Pilotage Commission

Board of Podiatry Examiners

Board of Examiners for Licensure of Professional Counselors and Marital and Family Therapists

Board of Examiners in Psychology

Board of Pyrotechnic Safety

Real Estate Appraisers Board

Real Estate Commission

Residential Builders Commission

Board of Social Work Examiners

Board of Examiners in Speech-Language Pathology and Audiology

Board of Veterinary Medical Examiners

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Here is the link to help you file your complaint:
https://eservice.llr.sc.gov/OnlineComplaint/

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Summer 2015

Summer 2015

Well we are now starting to get to the summer of 2015.

Starting on Calendar Week 25 and they are predicting some very hot weather for the Upstate of South Carolina. Temperature ranges are supposed to be between low 90’s to about 95° at the highest and wrapping up at 89° towards the end of the week.

Some people think that we are very elated when we hear about high temperatures that reach
the danger zone above 85°, but in actuality we dread it just as bad. As the heat begins keep in mind to be very cautious.

Here is some helpful advice from the CDC:

The best defense is prevention. Here are some prevention tips:

  • Photo of athlete drinking water.Drink more fluids (nonalcoholic), regardless of your activity level. Don’t wait until you’re thirsty to drink. Warning: If your doctor generally limits the amount of fluid you drink or has you on water pills, ask him how much you should drink while the weather is hot.
  • Don’t drink liquids that contain alcohol or large amounts of sugar–these actually cause you to lose more body fluid. Also, avoid very cold drinks, because they can cause stomach cramps.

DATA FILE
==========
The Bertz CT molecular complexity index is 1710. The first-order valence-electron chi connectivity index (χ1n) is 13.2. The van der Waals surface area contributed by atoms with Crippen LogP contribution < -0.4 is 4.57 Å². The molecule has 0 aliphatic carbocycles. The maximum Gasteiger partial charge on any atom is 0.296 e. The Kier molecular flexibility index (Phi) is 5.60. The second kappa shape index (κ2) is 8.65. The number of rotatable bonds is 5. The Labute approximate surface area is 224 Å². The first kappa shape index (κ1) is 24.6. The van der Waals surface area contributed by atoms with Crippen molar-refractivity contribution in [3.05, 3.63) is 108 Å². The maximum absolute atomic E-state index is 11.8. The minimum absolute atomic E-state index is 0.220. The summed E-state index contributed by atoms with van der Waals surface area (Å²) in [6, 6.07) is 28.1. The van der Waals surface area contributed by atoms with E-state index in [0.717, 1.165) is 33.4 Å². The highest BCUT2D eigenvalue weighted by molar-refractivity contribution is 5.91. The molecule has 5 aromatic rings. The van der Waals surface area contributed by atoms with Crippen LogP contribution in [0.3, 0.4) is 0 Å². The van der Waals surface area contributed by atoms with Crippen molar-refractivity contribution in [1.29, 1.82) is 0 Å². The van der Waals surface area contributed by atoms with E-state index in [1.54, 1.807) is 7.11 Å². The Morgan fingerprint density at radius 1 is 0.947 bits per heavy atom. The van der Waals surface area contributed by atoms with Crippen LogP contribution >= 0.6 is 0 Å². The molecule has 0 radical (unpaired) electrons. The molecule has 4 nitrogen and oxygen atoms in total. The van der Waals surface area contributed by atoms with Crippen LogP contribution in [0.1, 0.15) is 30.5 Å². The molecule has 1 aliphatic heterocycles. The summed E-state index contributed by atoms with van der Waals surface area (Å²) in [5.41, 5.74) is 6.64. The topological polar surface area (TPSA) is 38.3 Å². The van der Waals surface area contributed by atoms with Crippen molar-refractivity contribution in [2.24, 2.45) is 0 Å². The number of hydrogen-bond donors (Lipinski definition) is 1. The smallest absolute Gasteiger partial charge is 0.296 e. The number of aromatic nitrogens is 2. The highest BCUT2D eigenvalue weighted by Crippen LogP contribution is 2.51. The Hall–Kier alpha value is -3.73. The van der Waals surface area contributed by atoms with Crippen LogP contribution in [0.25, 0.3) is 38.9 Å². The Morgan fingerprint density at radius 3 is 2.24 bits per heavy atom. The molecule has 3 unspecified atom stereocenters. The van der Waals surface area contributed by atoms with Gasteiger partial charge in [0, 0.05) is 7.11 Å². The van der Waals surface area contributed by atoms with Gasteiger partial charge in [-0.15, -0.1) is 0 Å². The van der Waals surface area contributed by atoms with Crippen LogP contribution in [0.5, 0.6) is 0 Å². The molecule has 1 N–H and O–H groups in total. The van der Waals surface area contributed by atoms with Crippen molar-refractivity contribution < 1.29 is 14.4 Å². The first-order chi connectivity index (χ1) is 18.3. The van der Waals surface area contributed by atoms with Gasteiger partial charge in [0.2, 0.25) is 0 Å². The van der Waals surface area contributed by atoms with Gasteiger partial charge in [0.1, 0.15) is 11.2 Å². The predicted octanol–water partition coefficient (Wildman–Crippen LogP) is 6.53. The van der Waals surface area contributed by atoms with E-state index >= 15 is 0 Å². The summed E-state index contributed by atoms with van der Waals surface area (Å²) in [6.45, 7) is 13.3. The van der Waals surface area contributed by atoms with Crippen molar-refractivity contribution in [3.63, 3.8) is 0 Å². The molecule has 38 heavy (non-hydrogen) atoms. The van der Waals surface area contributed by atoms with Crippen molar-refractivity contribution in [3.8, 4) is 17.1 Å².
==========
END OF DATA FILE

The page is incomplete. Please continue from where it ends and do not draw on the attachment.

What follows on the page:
• Stay indoors and, if at all possible, stay in an air-conditioned place. If your home does not have air conditioning, go to the shopping mall or public library–even a few hours spent in air conditioning can help your body stay cooler when you go back into the heat. Call your local health department to see if there are any heat-relief shelters in your area.
  • Electric fans may provide comfort, but when the temperature is in the high 90s, fans will not prevent heat-related illness. Taking a cool shower or bath, or moving to an air-conditioned place is a much better way to cool off.
  • Wear lightweight, light-colored, loose-fitting clothing.
  • NEVER leave anyone in a closed, parked vehicle.
  • Although any one at any time can suffer from heat-related illness, some people are at greater risk than others. Check regularly on:
    • Infants and young children
    • People aged 65 or older
    • People who have a mental illness
    • Those who are physically ill, especially with heart disease or high blood pressure
  • Visit adults at risk at least twice a day and closely watch them for signs of heat exhaustion or heat stroke. Infants and young children, of course, need much more frequent watching.

If you must be out in the heat:

  • Photo of woman relaxing in the shade.Limit your outdoor activity to morning and evening hours.
  • Cut down on exercise. If you must exercise, drink two to four glasses of cool, nonalcoholic fluids each hour.  A sports beverage can replace the salt and minerals you lose in sweat. Warning: If you are on a low-salt diet, talk with your doctor before drinking a sports beverage. Remember the warning in the first “tip” (above), too.
  • Try to rest often in shady areas.
  • Protect yourself from the sun by wearing a wide-brimmed hat (also keeps you cooler) and sunglasses and by putting on sunscreen of SPF 15 or higher (the most effective products say “broad spectrum” or “UVA/UVB protection” on their labels).

If you have to work in this heat like we do then please keep in mind this information from OSHA:

To prevent heat related illness and fatalities:

  • Drink water every 15 minutes, even if you are not thirsty.
  • Rest in the shade to cool down.
  • Wear a hat and light-colored clothing.
  • Learn the signs of heat illness and what to do in an emergency.
  • Keep an eye on fellow workers.
  • “Easy does it” on your first days of work in the heat. You need to get used to it.

You can read more about OSHA guidelines to heat related illness prevention at:
https://www.osha.gov/SLTC/heatillness/index.html